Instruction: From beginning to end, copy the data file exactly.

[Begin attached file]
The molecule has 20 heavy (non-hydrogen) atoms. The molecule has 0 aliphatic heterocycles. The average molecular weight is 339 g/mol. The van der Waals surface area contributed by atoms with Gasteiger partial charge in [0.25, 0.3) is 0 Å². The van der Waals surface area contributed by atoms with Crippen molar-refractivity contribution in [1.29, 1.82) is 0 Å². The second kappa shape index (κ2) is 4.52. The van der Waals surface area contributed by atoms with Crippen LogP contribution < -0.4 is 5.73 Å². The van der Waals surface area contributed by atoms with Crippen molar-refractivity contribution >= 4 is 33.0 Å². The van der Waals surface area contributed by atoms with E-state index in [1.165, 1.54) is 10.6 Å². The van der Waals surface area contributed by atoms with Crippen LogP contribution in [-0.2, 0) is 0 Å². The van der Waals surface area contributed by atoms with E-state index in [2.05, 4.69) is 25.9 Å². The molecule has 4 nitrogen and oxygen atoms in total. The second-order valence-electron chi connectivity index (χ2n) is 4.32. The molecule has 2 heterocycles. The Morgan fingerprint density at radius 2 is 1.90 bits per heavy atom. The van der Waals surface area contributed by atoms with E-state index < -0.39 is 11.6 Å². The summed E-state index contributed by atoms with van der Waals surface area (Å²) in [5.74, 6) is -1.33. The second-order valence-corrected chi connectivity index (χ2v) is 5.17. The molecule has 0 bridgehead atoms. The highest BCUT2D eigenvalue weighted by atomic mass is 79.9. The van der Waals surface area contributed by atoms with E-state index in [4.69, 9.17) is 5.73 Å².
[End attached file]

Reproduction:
The molecule has 20 heavy (non-hydrogen) atoms. The molecule has 0 aliphatic heterocycles. The average molecular weight is 339 g/mol. The van der Waals surface area contributed by atoms with Gasteiger partial charge in [0.25, 0.3) is 0 Å². The van der Waals surface area contributed by atoms with Crippen molar-refractivity contribution in [1.29, 1.82) is 0 Å². The second kappa shape index (κ2) is 4.52. The van der Waals surface area contributed by atoms with Crippen LogP contribution < -0.4 is 5.73 Å². The van der Waals surface area contributed by atoms with Crippen molar-refractivity contribution >= 4 is 33.0 Å². The van der Waals surface area contributed by atoms with E-state index in [1.165, 1.54) is 10.6 Å². The van der Waals surface area contributed by atoms with Crippen LogP contribution in [-0.2, 0) is 0 Å². The van der Waals surface area contributed by atoms with E-state index in [2.05, 4.69) is 25.9 Å². The molecule has 4 nitrogen and oxygen atoms in total. The second-order valence-electron chi connectivity index (χ2n) is 4.32. The molecule has 2 heterocycles. The Morgan fingerprint density at radius 2 is 1.90 bits per heavy atom. The van der Waals surface area contributed by atoms with E-state index < -0.39 is 11.6 Å². The summed E-state index contributed by atoms with van der Waals surface area (Å²) in [5.74, 6) is -1.33. The second-order valence-corrected chi connectivity index (χ2v) is 5.17. The molecule has 0 bridgehead atoms. The highest BCUT2D eigenvalue weighted by atomic mass is 79.9. The van der Waals surface area contributed by atoms with E-state index in [4.69, 9.17) is 5.73 Å².